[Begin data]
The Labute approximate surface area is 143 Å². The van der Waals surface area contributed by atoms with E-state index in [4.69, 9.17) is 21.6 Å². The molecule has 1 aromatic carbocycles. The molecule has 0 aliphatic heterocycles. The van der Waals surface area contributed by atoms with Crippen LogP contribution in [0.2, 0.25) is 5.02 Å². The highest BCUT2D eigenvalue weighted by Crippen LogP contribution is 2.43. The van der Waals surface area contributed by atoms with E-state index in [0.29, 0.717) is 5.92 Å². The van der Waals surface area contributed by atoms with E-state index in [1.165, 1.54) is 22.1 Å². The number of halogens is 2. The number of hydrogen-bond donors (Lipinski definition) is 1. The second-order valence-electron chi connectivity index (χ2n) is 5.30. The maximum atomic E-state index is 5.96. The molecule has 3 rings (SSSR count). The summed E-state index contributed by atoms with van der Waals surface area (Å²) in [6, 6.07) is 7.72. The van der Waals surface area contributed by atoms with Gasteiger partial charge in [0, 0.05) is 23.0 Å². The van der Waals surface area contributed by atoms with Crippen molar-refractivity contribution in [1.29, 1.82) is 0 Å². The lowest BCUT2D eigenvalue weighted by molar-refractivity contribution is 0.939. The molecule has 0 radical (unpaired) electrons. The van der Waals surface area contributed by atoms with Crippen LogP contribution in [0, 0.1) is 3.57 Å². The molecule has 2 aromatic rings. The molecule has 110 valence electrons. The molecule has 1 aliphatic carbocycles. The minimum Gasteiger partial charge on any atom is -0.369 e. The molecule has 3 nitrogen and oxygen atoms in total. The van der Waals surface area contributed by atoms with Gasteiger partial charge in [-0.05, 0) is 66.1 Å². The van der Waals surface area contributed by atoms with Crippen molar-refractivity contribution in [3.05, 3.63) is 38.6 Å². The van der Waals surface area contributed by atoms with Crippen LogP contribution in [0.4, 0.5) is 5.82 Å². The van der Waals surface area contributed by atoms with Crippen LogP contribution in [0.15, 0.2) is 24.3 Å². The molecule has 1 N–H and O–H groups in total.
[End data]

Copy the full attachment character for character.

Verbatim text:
The Labute approximate surface area is 143 Å². The van der Waals surface area contributed by atoms with E-state index in [4.69, 9.17) is 21.6 Å². The molecule has 1 aromatic carbocycles. The molecule has 0 aliphatic heterocycles. The van der Waals surface area contributed by atoms with Crippen LogP contribution in [0.2, 0.25) is 5.02 Å². The highest BCUT2D eigenvalue weighted by Crippen LogP contribution is 2.43. The van der Waals surface area contributed by atoms with E-state index in [0.29, 0.717) is 5.92 Å². The van der Waals surface area contributed by atoms with E-state index in [1.165, 1.54) is 22.1 Å². The number of halogens is 2. The number of hydrogen-bond donors (Lipinski definition) is 1. The second-order valence-electron chi connectivity index (χ2n) is 5.30. The maximum atomic E-state index is 5.96. The molecule has 3 rings (SSSR count). The summed E-state index contributed by atoms with van der Waals surface area (Å²) in [6, 6.07) is 7.72. The van der Waals surface area contributed by atoms with Gasteiger partial charge in [0, 0.05) is 23.0 Å². The van der Waals surface area contributed by atoms with Crippen molar-refractivity contribution in [1.29, 1.82) is 0 Å². The lowest BCUT2D eigenvalue weighted by molar-refractivity contribution is 0.939. The molecule has 0 radical (unpaired) electrons. The van der Waals surface area contributed by atoms with Crippen LogP contribution in [0, 0.1) is 3.57 Å². The molecule has 2 aromatic rings. The molecule has 110 valence electrons. The molecule has 1 aliphatic carbocycles. The minimum Gasteiger partial charge on any atom is -0.369 e. The molecule has 3 nitrogen and oxygen atoms in total. The van der Waals surface area contributed by atoms with Gasteiger partial charge in [-0.05, 0) is 66.1 Å². The van der Waals surface area contributed by atoms with Crippen molar-refractivity contribution in [3.05, 3.63) is 38.6 Å². The van der Waals surface area contributed by atoms with Crippen LogP contribution in [0.4, 0.5) is 5.82 Å². The van der Waals surface area contributed by atoms with Crippen LogP contribution in [0.15, 0.2) is 24.3 Å². The molecule has 1 N–H and O–H groups in total.